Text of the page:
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Date: 1760

"That the young sorcerer's fatal hand / Should round my soul his pleasing fetters tie."

— Akenside, Mark (1720-1771)

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Date: 1772

Reason may be bound in chains and vice may lord over it

— Akenside, Mark (1720-1771)

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Date: 1772

The "intellectual power" may bend "from his awful throne a wondering ear"

— Akenside, Mark (1720-1771)

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Date: 1772

The passions may be "gently "sooth'd away" and "Sink to divine repose"

— Akenside, Mark (1720-1771)

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Date: 1772

The Graces and Venus inhabit the mind. ( And the latter invites the soul "to never-fading joy"?)

— Akenside, Mark (1720-1771)

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Date: 1772

The mind is a machine roused by the "Passions fierce illapse," which "keeps the elastic powers / Intensely poiz'd"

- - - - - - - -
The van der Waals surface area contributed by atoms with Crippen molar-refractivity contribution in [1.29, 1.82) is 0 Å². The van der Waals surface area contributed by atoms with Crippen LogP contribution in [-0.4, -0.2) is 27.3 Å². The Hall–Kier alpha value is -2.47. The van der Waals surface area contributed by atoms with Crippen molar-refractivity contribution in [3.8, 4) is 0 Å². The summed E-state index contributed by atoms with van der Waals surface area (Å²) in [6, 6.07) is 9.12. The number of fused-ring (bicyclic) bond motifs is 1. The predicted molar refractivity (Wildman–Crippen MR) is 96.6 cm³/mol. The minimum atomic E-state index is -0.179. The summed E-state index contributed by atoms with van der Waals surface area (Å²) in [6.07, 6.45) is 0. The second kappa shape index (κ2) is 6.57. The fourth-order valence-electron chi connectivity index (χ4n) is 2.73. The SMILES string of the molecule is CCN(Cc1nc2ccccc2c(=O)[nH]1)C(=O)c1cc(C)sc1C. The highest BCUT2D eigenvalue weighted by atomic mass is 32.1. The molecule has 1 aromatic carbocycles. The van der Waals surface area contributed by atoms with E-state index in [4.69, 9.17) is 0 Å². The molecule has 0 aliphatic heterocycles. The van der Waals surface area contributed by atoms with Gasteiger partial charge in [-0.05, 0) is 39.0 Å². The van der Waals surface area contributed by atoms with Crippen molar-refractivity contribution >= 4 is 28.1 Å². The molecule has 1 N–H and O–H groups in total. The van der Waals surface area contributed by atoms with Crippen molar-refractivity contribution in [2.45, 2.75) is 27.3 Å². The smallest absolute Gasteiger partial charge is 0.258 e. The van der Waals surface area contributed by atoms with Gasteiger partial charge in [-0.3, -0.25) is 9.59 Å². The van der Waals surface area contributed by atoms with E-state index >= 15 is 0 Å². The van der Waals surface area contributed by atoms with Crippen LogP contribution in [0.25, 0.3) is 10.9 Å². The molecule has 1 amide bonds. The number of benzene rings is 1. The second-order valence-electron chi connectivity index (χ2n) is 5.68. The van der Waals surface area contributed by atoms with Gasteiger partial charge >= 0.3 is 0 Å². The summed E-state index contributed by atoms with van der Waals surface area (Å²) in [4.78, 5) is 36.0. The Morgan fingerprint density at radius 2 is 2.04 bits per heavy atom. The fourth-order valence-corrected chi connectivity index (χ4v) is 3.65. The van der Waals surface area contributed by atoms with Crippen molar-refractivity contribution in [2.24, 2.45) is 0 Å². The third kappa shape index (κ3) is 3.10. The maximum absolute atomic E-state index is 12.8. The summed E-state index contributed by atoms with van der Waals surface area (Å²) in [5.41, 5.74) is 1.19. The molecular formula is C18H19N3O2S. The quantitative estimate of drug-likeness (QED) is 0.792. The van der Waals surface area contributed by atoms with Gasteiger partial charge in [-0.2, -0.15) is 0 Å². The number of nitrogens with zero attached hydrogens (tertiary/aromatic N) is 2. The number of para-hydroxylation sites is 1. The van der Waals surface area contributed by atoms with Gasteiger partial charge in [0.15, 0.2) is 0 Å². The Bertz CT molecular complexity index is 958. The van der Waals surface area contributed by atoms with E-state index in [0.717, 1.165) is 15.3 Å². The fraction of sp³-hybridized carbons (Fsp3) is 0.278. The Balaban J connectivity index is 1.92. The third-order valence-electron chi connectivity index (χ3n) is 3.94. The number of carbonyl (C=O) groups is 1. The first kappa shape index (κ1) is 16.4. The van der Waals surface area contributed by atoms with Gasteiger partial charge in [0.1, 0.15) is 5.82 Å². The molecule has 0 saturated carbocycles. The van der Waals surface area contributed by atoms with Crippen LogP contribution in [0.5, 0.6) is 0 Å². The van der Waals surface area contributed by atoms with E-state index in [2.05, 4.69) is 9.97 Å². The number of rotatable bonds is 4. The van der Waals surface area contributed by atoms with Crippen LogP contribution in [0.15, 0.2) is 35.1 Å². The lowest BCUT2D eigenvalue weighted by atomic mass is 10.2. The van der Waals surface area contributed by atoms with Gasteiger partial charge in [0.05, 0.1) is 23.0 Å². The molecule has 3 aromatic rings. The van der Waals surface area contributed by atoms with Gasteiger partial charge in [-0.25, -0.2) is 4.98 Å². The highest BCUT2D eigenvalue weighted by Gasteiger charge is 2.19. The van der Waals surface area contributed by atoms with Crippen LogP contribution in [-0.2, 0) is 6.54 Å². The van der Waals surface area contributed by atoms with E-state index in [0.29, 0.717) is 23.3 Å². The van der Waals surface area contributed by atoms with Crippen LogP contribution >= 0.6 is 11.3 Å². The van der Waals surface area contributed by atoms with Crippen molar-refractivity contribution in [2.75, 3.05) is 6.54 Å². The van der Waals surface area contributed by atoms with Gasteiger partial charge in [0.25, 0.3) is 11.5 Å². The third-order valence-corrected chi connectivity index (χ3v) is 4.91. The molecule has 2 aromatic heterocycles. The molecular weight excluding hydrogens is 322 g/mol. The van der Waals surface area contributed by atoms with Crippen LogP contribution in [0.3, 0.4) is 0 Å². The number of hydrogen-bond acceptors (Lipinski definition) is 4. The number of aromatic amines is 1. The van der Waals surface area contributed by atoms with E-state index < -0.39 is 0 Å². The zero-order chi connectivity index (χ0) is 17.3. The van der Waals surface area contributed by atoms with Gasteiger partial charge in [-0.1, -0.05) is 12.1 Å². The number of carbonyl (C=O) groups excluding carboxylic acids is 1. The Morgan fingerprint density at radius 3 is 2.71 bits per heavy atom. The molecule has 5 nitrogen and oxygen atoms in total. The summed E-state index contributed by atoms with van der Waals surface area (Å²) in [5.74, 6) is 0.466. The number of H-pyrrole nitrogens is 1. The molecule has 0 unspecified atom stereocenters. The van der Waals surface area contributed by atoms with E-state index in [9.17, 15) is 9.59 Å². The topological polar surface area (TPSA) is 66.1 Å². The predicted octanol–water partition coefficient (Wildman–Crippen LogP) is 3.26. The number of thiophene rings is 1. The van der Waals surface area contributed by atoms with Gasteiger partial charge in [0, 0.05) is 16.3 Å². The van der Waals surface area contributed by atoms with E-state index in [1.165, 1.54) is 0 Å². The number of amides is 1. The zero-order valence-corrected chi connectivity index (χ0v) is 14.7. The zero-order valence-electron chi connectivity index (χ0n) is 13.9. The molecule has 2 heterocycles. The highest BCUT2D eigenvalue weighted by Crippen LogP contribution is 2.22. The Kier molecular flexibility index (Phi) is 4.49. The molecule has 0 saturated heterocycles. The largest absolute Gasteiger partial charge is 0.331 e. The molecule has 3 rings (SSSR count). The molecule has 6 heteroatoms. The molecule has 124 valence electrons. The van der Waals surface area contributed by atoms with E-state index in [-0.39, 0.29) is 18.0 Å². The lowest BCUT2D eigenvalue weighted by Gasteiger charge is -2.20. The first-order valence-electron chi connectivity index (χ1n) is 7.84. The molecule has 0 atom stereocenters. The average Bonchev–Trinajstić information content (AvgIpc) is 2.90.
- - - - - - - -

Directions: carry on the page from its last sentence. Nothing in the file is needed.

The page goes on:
— Akenside, Mark (1720-1771)

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Date: 1772

The soul may "feel her frame expanded" and exult like a young conqueror

— Akenside, Mark (1720-1771)

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Date: 1772

"This fable is one of the noblest in all the ancient mythology, and seems to have made a particular impression on the imagination of Milton."

— Akenside, Mark (1720-1771)

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Date: 1772

"With that strong master of our frame, / The inexorable judge within / What can be done?"

— Akenside, Mark (1720-1771)

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Date: 1772

"The poetry of them is often extremely noble; and the mysterious air which prevails in them, together with its delightful impression upon the mind, cannot be better expressed than in that remarkable description with which they inspired the German editor Eschenbach."

— Akenside, Mark (1720-1771)

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The Mind is a Metaphor is authored by Brad Pasanek, Assistant Professor of English, University of Virginia.